Photos by Kamal Shkoukani

(Front row, left to right) Scholarship winners Khatera and Makruh; (back row, left to right) Dr. Nasef’s sons Omar and Mohamad Nasef, scholarship winners Ahmad Sofan, Tahera, Shekiba, Maniza, Gul Andam and Farzana, and Charlotte Nasef, Dr. Nasef’s wife.

Note: Afghan awardees’ last names are not used for the safety of their families.

No one in the Hanan Refugee Relief Group planned for its Dr. Ahmad Nasef Scholarships to be given to seven young Afghan women exactly one year since the fall of Afghanistan to the Taliban. But that’s exactly what happened.

“Not to take anything away from well-deserving Ahmad Sofan (an 18-year-old Syrian who is among the 2022 Nasef Scholars), but the award ceremony turned into a celebration of Afghan women,” said HRRG’s Wisconsin Chapter lead Sheila Badwan in an interview yesterday.

Ahmad Sofan, 18, (speaking) plans to study biology at the University of Wisconsin – Oshkosh.

Hanan Refugee Relief Group, a humanitarian organization that works to aid refugees as they transition into contributing members of their host communities, presented the second round of Nasef Scholarships Sunday at a ceremony at Salam Elementary School in Milwaukee to eight young people who fled their homelands and resettled in Wisconsin, seven women from Afghanistan and one man from Syria. 

The ceremony was the first held since the scholarship was created in 2021 in honor of Dr. Ahmad Nasef, an early champion and lead supporter of Hanan’s Wisconsin Chapter who died in January 2021 of advanced kidney cancer at age 52. HRRG also invited last year’s scholarship winners Sunday to the live celebration since the 2021 ceremony was virtual due to the COVID-19 pandemic. “Charlotte (Dr. Ahmad Nasef’s wife) wanted them to have the opportunity to be recognized,” Badwan said.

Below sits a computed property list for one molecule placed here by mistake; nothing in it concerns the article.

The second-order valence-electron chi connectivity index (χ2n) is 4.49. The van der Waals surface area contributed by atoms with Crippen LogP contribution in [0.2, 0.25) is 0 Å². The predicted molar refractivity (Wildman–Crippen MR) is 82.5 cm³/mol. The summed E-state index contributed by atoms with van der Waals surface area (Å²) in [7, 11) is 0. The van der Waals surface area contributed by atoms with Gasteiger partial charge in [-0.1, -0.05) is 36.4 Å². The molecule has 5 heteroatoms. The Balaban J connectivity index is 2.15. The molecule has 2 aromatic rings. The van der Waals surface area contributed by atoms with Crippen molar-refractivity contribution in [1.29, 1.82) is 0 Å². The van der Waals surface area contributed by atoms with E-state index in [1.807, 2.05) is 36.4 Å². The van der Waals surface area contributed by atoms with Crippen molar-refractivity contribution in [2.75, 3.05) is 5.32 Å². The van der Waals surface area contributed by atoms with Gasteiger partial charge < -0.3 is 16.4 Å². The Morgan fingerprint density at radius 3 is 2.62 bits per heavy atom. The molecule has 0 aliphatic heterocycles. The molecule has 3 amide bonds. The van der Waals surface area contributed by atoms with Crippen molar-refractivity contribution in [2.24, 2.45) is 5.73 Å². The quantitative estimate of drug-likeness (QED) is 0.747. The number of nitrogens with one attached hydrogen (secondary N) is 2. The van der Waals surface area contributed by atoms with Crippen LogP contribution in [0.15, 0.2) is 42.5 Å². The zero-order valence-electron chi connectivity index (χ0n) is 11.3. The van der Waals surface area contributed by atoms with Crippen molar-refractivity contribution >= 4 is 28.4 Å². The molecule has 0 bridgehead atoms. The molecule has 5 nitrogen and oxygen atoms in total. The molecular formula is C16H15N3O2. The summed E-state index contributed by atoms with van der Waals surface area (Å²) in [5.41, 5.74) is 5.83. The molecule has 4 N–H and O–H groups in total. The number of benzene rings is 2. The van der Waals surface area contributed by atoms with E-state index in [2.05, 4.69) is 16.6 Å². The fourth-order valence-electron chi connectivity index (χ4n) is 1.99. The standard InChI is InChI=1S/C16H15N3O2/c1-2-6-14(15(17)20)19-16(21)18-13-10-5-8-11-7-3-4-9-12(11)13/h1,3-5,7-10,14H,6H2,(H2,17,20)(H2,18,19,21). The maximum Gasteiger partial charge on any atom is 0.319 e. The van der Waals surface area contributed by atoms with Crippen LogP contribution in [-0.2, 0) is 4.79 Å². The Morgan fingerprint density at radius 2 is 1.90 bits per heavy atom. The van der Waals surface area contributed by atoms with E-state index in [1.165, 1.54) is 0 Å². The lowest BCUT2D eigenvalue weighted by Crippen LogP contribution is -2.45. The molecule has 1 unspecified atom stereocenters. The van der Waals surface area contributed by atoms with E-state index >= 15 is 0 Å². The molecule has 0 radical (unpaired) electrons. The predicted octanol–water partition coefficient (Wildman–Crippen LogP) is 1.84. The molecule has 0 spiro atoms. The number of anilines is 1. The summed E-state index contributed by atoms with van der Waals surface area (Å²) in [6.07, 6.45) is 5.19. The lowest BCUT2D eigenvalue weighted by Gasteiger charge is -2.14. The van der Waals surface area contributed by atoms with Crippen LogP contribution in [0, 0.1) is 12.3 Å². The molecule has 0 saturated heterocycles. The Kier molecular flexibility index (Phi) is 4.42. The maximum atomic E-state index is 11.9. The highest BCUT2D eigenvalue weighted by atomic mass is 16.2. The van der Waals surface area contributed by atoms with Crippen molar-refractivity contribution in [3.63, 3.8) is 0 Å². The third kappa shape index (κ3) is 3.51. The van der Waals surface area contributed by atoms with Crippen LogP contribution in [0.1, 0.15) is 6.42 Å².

HRRG maintains a separate fund for the Dr. Ahmad Nasef Scholarships and invites the public to contribute through a link on its website. Donations through this link all go solely to the Nasef Scholarships, which HRRG plans to award annually to deserving students who came to Wisconsin after escaping war and other calamities in their own countries. HRRG also donates to the Nasef Scholarship Fund from its general fund, Badwan said.

The amount of each scholarship depends on fundraising for the year and the number of winners selected by the scholarship committee, Badwan said. This year each Nasef Scholar will receive $1,500 to help pay academic expenses (tuition, fees, books, laptop, etc.)

Starting a new life

A year ago, the seven Afghan women receiving scholarships at Sunday’s ceremony had just completed a harrowing journey, narrowly escaping capture by the Taliban during five frantic days as they tried to leave Afghanistan. Part of a group from the Asian University for Women, they said goodbye to their families and boarded a U.S. military plane leaving Kabul as Afghanistan fell to Taliban control. They did not know where the plane was headed, but ended up in Ft. McCoy, Wisconsin, and finally in Milwaukee, studying English at UWM.

Among them was Khatera (her last name is being withheld for the safety of her family in Afghanistan) who spoke on behalf of the 2022 Nasef Scholars to the audience of 90 at the scholarship awards ceremony.

“All praise belongs to God … the one who said seeking knowledge is an obligation for both female and male,” she began. “I am from Afghanistan where the Taliban is proudly and publicly erasing millions of women from public life.”

(Left to right) Khatera, 21, from Afghanistan poses with Charlotte Nasef, wife of the late Dr. Ahmad Nasef in whose name the Nasef Scholarships are given.

She described the rise of violence and regression of human rights in Afghanistan in the past year. “But the Taliban, or any group, that is against education and women’s rights doesn’t know there is no limit to what we women can accomplish.”

She thanked HRRG and the donors to the Dr. Ahmad Nasef Scholarship for supporting the scholars, and pledged, “We will be the voice of women in Afghanistan.”

In an interview yesterday, Khatera described the event as both joyful and sad. “It was a good event. The food was delicious,” she said. “All the girls were so happy to have Afghan food. We have really missed it.”